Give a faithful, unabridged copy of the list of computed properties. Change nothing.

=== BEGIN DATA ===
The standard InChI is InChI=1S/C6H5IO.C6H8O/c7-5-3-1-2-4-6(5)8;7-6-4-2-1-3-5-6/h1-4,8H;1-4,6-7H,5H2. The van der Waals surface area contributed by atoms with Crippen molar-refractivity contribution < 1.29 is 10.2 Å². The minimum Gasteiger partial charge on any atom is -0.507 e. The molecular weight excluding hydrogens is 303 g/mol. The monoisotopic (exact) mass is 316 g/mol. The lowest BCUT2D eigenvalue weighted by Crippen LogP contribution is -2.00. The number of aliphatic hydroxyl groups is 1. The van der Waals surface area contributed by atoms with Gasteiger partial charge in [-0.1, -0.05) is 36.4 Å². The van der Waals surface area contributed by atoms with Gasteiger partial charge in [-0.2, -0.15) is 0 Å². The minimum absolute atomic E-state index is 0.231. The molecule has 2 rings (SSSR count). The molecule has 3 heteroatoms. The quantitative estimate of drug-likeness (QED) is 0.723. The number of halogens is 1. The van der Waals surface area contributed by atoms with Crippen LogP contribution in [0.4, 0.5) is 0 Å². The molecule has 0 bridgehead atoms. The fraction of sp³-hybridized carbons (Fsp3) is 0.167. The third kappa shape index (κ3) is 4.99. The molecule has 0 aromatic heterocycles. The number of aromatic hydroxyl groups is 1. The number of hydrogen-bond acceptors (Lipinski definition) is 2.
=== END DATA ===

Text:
The standard InChI is InChI=1S/C6H5IO.C6H8O/c7-5-3-1-2-4-6(5)8;7-6-4-2-1-3-5-6/h1-4,8H;1-4,6-7H,5H2. The van der Waals surface area contributed by atoms with Crippen molar-refractivity contribution < 1.29 is 10.2 Å². The minimum Gasteiger partial charge on any atom is -0.507 e. The molecular weight excluding hydrogens is 303 g/mol. The monoisotopic (exact) mass is 316 g/mol. The lowest BCUT2D eigenvalue weighted by Crippen LogP contribution is -2.00. The number of aliphatic hydroxyl groups is 1. The van der Waals surface area contributed by atoms with Gasteiger partial charge in [-0.1, -0.05) is 36.4 Å². The van der Waals surface area contributed by atoms with Gasteiger partial charge in [-0.2, -0.15) is 0 Å². The minimum absolute atomic E-state index is 0.231. The molecule has 2 rings (SSSR count). The molecule has 3 heteroatoms. The quantitative estimate of drug-likeness (QED) is 0.723. The number of halogens is 1. The van der Waals surface area contributed by atoms with Crippen LogP contribution in [0.4, 0.5) is 0 Å². The molecule has 0 bridgehead atoms. The fraction of sp³-hybridized carbons (Fsp3) is 0.167. The third kappa shape index (κ3) is 4.99. The molecule has 0 aromatic heterocycles. The number of aromatic hydroxyl groups is 1. The number of hydrogen-bond acceptors (Lipinski definition) is 2.